Scammers Are Now Sending Fake SMSes About Fake Bank Withdrawals


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The Latest Scam in Singapore: Fraudulent SMS Messages Targeting Bank Withdrawals

It’s astonishing how scammers continually concoct new schemes to relentlessly siphon money off innocent people.

Singapore Police Force (SPF) has issued yet another warning concerning a new scam variant on 29 December. This time, the scam revolves around counterfeit SMS messages falsely alerting recipients about bank withdrawals that never occurred.

In December alone, 103 people became victims of this insidious ploy, collectively losing approximately S$161,000.

Victims Receive Messages from “+65” Numbers

The deceit begins with victims receiving SMS messages from numbers that appear to be local, bearing the “+65” prefix.

The fraudulent messages are designed to resemble messages from banks, stating that unauthorised cash withdrawals have been attempted from their accounts.

Source: police.gov.sg

This actually looks pretty realistic, which is worrying to say the least.

The messages provide a link that allows victims to halt the supposed unauthorised transaction. However, once an unsuspecting victim clicks on this seemingly legitimate URL, they are swiftly redirected to counterfeit bank websites.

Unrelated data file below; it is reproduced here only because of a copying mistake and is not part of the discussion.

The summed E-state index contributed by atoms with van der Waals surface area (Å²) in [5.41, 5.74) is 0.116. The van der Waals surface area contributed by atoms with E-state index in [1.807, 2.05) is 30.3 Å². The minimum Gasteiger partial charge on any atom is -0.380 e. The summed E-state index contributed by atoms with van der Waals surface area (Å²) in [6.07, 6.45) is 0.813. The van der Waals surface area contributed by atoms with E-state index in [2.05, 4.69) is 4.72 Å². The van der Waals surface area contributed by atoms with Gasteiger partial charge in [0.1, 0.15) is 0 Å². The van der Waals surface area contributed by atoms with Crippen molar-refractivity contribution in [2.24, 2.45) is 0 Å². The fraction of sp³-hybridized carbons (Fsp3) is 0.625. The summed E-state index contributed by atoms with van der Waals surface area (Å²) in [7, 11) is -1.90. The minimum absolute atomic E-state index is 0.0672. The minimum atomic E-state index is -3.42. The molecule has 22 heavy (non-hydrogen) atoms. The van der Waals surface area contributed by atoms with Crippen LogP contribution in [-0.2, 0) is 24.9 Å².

The victims would be prompted to enter their internet banking credentials and one-time passwords (OTPs).

Unbeknownst to the victims, the scammers would gain access of their accounts and use it to make unauthorised withdrawals.

The victims would not realise that they had been scammed until they find the unauthorised transactions in their accounts.

The plot doesn’t stop at fake SMS messages; some scam cases have also surfaced on WhatsApp. Scammers, adopting the guise of bank officers, provide counterfeit bank statements that depict unauthorised transactions. The realistic appearance would make it challenging for victims to discern the scam.

Police Advisory Against Scams

The police advised the public to implement security measures such as enabling the two-factor or multifactor authentication for bank accounts and e-wallets. These additional layers of protection offer enhanced security for users engaged in online and mobile banking activities.

Additionally, individuals can establish transaction limits for internet banking transactions, providing an extra layer of security against potential breaches.

Furthermore, the police emphasised that banks do not send clickable links via SMS and issued a stern warning against divulging personal or banking credentials to anyone, particularly those claiming to be bank officers.

If you discover any unauthorised transactions in your account, report it to your bank immediately.

How to Detect Phishing Scams

Despite the escalating ingenuity and realism of these scams, there are still ways to spot phishing attempts.


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Some telltale signs that a website is fraudulent include misspelled URLs.

Moreover, scammers often employ a “spoofing” tactic to integrate their fraudulent messages into the same thread of messages from legitimate organisations.

Do exercise vigilance and remember that if you were to receive a message with links from a “bank”, it is most likely a scam.